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  08/04/2008      12:00 am

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Guest Profile

Anita Roddick

Anita Roddick

Anita Roddick was born Anita Lucia Perilli in a bomb shelter in Littlehampton UK in 1942 to Italian Jewish. She was one of four children. After leaving school she trained as a teacher at Bath College of Higher Education, and traveled widely with the United Nations before her mother introduced her to Gordon Roddick. The couple opened a restaurant, followed by a hotel. They married in 1970 when Anita was expecting their second child.

Roddick founded The Body Shop in Brighton in the south of England, in 1976 after her husband announced that he wanted to take a couple of years off to trek across South America, and she needed to create a livelihood for herself and her daughters while he was away. The first store sold just 15 lines.

Thanks to her own earlier travels, she had a wealth of experience and exposure to the body rituals of women from all over the world from which to draw. The frugality of her mother also helped Roddick to take a fresh look at retail with such concepts as refillable containers.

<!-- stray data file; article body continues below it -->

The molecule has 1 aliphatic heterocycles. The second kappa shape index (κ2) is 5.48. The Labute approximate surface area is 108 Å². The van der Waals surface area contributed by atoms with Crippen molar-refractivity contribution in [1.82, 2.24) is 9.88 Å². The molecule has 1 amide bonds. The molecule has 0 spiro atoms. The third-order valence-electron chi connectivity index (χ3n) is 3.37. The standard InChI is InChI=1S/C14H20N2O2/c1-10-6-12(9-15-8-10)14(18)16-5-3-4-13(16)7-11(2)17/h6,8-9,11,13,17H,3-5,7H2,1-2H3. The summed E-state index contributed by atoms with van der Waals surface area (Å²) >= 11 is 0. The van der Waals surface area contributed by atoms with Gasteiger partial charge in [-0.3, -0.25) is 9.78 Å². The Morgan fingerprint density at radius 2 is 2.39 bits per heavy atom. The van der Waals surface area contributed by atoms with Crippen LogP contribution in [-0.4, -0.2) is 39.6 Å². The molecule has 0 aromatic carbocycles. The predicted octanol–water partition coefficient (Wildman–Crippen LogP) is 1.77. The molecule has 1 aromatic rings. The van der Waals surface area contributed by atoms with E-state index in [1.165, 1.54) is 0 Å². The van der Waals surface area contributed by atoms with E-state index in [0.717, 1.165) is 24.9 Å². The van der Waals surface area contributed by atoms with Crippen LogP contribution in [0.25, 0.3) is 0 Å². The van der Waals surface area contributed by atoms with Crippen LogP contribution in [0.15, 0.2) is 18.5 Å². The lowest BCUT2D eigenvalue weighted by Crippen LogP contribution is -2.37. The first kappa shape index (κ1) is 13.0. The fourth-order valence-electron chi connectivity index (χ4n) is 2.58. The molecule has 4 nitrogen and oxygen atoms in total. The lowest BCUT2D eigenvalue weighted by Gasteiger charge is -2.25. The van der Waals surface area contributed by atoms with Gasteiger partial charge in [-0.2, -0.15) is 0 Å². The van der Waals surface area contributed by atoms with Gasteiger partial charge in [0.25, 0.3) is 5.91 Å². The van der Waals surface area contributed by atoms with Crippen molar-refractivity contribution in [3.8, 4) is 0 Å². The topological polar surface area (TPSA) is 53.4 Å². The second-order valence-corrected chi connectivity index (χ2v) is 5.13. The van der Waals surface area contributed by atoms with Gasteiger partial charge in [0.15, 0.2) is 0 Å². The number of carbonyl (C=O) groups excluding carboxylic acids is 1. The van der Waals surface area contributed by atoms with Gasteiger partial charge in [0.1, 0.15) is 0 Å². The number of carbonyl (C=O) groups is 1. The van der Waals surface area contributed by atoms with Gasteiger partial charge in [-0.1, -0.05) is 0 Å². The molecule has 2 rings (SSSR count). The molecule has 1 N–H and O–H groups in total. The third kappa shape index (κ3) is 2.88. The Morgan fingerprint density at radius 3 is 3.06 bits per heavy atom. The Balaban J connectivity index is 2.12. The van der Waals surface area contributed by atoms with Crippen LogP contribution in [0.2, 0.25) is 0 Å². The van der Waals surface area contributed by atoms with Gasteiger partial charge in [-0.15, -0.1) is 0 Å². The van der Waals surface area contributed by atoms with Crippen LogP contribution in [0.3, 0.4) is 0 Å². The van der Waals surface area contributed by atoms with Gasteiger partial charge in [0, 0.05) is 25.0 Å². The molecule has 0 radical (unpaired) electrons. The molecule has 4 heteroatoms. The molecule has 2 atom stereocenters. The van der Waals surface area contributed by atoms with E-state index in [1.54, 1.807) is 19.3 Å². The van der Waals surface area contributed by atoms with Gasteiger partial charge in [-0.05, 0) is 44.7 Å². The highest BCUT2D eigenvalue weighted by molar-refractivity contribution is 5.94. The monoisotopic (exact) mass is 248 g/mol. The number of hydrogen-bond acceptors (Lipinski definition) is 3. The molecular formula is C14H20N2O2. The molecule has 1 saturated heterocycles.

Roddicks timing couldnt have been better as the public were starting to look to greener companies and products. Thus she became the first to introduce socially and environmentally responsible business onto the High Street and began talking about fair trade long before it became a buzz word. Today, The Body Shop has almost 2,000 stores serving over 77 million customers in 50 different markets and 25 different languages.

In 2003, Roddick's achievements were recognized when she was knighted by the Queen, and officially styled as Dame Anita Roddick.

Three years later, the Body Shop was purchased by L'Oreal for 652.3 million. This caused controversy, partly because L'Oreal is said to be involved in animal testing, and partly because it is part-owned by multinational conglomerate Nestl - which has been criticized for its treatment of third world producers.

In February 2007, Roddick revealed that she had been diagnosed with Hepatitis C. She said she contracted the virus through a blood transfusion while giving birth to her youngest daughter, Sam, in 1971. She was also suffering cirrhosis of the liver, one of the long-term effects of the disease.

In September 2007, she was taken to St Richard's Hospital in Chichester after complaining of a headache. She suffered a major brain hemorrhage, and died the following day Sept 10. Her husband, Gordon, and daughters Sam and Justine were all with her.